Check your own feelings

Being the parent of a target or a bully is a very distressing experience. You may feel anger, fear, shame, confusion, frustration, embarrassment and powerlessness, according to whether your child is being targeted or is bullying others.

• You connect her experiences with those you experienced at her school, e.g. being excluded by a group of 'cliquey' parents.

• If you've experienced bullying at work, by a partner or elsewhere, painful memories may surface when your child is bullied. You recall your feelings of confusion, frustration, pain and powerlessness.

• If you recall being bullied at school, you probably didn't tell your parents. If you did tell them, they were either powerless or instructed you to 'walk away or thump them back.' Apart from the counsellor, most schools were ineffectual.

• You may blame yourself for not protecting your child or not teaching her social skills.

• You may feel frustrated when your child is labelled a bully, deny or blame others, even though unconsciously you are aware of the reasons. Perhaps you feel guilty because other difficult personal issues absorb your attention. If your child has been labelled a bully, intervene quickly so that she is not handicapped by this.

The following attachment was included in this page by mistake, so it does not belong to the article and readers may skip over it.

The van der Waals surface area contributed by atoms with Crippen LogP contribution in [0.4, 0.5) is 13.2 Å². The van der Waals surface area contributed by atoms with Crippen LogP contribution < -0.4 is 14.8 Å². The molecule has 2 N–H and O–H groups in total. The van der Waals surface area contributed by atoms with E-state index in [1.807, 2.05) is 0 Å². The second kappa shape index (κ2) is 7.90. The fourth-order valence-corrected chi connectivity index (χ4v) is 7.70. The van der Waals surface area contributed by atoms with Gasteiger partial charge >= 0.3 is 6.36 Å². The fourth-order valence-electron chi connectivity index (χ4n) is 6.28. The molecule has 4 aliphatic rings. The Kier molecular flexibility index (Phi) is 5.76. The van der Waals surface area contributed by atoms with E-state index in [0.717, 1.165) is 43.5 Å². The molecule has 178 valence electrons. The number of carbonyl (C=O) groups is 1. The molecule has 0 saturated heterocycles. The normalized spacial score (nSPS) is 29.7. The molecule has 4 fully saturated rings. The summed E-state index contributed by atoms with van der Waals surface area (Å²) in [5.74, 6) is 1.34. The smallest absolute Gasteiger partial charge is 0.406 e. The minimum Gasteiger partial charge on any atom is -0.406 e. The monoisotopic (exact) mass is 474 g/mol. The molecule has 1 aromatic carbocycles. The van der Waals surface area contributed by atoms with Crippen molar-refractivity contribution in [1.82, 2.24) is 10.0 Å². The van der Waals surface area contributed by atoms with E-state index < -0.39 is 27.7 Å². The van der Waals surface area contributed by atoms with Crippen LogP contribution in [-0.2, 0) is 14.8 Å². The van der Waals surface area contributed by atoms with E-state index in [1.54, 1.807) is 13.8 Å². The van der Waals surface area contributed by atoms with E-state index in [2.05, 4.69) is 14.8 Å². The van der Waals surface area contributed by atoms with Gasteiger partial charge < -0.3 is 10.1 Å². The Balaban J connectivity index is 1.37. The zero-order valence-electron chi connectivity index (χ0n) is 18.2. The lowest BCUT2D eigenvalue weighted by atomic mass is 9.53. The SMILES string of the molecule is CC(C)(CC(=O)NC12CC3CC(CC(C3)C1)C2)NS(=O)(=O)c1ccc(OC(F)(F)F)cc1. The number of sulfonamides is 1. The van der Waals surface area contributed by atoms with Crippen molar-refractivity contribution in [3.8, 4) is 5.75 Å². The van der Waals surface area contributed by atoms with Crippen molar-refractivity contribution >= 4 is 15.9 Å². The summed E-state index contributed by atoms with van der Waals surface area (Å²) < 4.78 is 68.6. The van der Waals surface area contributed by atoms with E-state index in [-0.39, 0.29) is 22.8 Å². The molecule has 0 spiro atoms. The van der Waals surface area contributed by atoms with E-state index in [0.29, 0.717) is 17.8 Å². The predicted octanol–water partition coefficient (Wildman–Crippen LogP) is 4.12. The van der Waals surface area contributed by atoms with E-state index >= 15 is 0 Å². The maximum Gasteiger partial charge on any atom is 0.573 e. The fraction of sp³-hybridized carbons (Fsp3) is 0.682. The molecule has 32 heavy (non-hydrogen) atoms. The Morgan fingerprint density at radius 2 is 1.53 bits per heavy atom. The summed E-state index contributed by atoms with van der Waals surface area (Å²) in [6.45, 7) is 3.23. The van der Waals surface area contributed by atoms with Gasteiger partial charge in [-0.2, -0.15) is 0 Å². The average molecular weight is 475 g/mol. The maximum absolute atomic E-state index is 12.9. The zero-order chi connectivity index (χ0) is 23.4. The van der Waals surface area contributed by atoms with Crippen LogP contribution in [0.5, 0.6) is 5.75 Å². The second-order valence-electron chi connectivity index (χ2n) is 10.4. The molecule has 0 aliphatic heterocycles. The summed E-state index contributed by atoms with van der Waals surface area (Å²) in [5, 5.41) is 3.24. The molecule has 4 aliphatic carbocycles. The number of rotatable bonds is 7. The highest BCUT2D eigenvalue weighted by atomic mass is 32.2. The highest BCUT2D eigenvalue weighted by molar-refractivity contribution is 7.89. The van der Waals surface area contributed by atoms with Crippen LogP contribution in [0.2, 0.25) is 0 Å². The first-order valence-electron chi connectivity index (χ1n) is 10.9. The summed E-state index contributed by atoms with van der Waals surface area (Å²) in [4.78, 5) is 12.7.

• Did you grow up in a passive, powerless, unempathic or authoritarian, physically or verbally abusive family?

• Do you have bad memories of being bullied? How did it affect you then and now? Did you get help? Release any pain (see Chapter 8) so that you can focus on your child, who needs your attention now. Share this with your child, so she feels less alone.

• Have you ever excluded, teased, denigrated, spread gossip, shouted at or manipulated someone else regularly? Unless you are a saint, you have probably inadvertently bullied others, e.g. siblings, partner, work colleagues or friends. Share this with your child.

• Obtain support and feedback from your partner, family and friends.

• Improve your own coping strategies: relax, de-stress (see Chapter 8), value yourself (see Chapter 10), improve your communication skills (see Chapter 11), and empower yourself (see Chapter 12).

• Establish support networks at school with staff and other parents. Join the parents' association, do voluntary work or see the counsellor.

• Are there any other personal or family difficulties at home? If you can't balance your stresses and strains while your child is suffering, obtain psychological help.

Parenting Teens Special Report

Parenting Teens Special Report

Top Parenting Teenagers Tips. Everyone warns us about the terrible twos, but a toddler does not match the strife caused once children hit the terrible teens. Your precious children change from idolizing your every move to leaving you in the dust.

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